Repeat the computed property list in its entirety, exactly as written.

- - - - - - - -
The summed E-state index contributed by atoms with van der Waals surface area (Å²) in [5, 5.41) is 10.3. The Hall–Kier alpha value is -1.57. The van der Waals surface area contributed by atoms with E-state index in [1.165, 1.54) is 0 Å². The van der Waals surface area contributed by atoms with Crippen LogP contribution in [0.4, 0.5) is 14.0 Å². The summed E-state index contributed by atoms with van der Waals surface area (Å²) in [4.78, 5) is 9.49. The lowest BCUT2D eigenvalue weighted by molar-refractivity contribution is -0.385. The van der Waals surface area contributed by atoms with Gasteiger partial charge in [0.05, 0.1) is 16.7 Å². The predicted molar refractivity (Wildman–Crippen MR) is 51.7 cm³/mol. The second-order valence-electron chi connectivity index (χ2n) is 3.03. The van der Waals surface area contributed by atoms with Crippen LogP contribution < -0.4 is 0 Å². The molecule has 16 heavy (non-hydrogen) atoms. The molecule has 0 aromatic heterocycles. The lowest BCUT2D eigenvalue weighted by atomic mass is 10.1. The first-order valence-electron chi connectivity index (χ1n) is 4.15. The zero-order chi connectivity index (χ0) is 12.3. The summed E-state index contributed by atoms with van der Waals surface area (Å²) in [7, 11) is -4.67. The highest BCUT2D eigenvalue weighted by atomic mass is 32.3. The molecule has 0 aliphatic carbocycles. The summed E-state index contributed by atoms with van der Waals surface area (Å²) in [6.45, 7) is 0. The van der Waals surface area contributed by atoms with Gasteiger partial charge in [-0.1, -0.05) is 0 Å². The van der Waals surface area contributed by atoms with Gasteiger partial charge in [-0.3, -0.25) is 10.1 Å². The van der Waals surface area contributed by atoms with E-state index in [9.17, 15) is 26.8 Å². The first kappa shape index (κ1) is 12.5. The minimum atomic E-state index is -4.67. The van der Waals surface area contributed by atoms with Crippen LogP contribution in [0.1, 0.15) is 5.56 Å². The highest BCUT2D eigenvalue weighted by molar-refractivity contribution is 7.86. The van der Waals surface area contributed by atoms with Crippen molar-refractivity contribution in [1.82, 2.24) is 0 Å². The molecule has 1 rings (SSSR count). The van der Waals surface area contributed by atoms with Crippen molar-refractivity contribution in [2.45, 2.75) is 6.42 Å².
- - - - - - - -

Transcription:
The summed E-state index contributed by atoms with van der Waals surface area (Å²) in [5, 5.41) is 10.3. The Hall–Kier alpha value is -1.57. The van der Waals surface area contributed by atoms with E-state index in [1.165, 1.54) is 0 Å². The van der Waals surface area contributed by atoms with Crippen LogP contribution in [0.4, 0.5) is 14.0 Å². The summed E-state index contributed by atoms with van der Waals surface area (Å²) in [4.78, 5) is 9.49. The lowest BCUT2D eigenvalue weighted by molar-refractivity contribution is -0.385. The van der Waals surface area contributed by atoms with Gasteiger partial charge in [0.05, 0.1) is 16.7 Å². The predicted molar refractivity (Wildman–Crippen MR) is 51.7 cm³/mol. The second-order valence-electron chi connectivity index (χ2n) is 3.03. The van der Waals surface area contributed by atoms with Crippen LogP contribution < -0.4 is 0 Å². The molecule has 16 heavy (non-hydrogen) atoms. The molecule has 0 aromatic heterocycles. The lowest BCUT2D eigenvalue weighted by atomic mass is 10.1. The first-order valence-electron chi connectivity index (χ1n) is 4.15. The zero-order chi connectivity index (χ0) is 12.3. The summed E-state index contributed by atoms with van der Waals surface area (Å²) in [7, 11) is -4.67. The highest BCUT2D eigenvalue weighted by atomic mass is 32.3. The molecule has 0 aliphatic carbocycles. The summed E-state index contributed by atoms with van der Waals surface area (Å²) in [6.45, 7) is 0. The van der Waals surface area contributed by atoms with Gasteiger partial charge in [-0.1, -0.05) is 0 Å². The van der Waals surface area contributed by atoms with Gasteiger partial charge in [-0.3, -0.25) is 10.1 Å². The van der Waals surface area contributed by atoms with E-state index in [9.17, 15) is 26.8 Å². The first kappa shape index (κ1) is 12.5. The minimum atomic E-state index is -4.67. The van der Waals surface area contributed by atoms with Crippen LogP contribution in [0.1, 0.15) is 5.56 Å². The highest BCUT2D eigenvalue weighted by molar-refractivity contribution is 7.86. The van der Waals surface area contributed by atoms with Crippen molar-refractivity contribution in [1.82, 2.24) is 0 Å². The molecule has 1 rings (SSSR count). The van der Waals surface area contributed by atoms with Crippen molar-refractivity contribution in [2.45, 2.75) is 6.42 Å².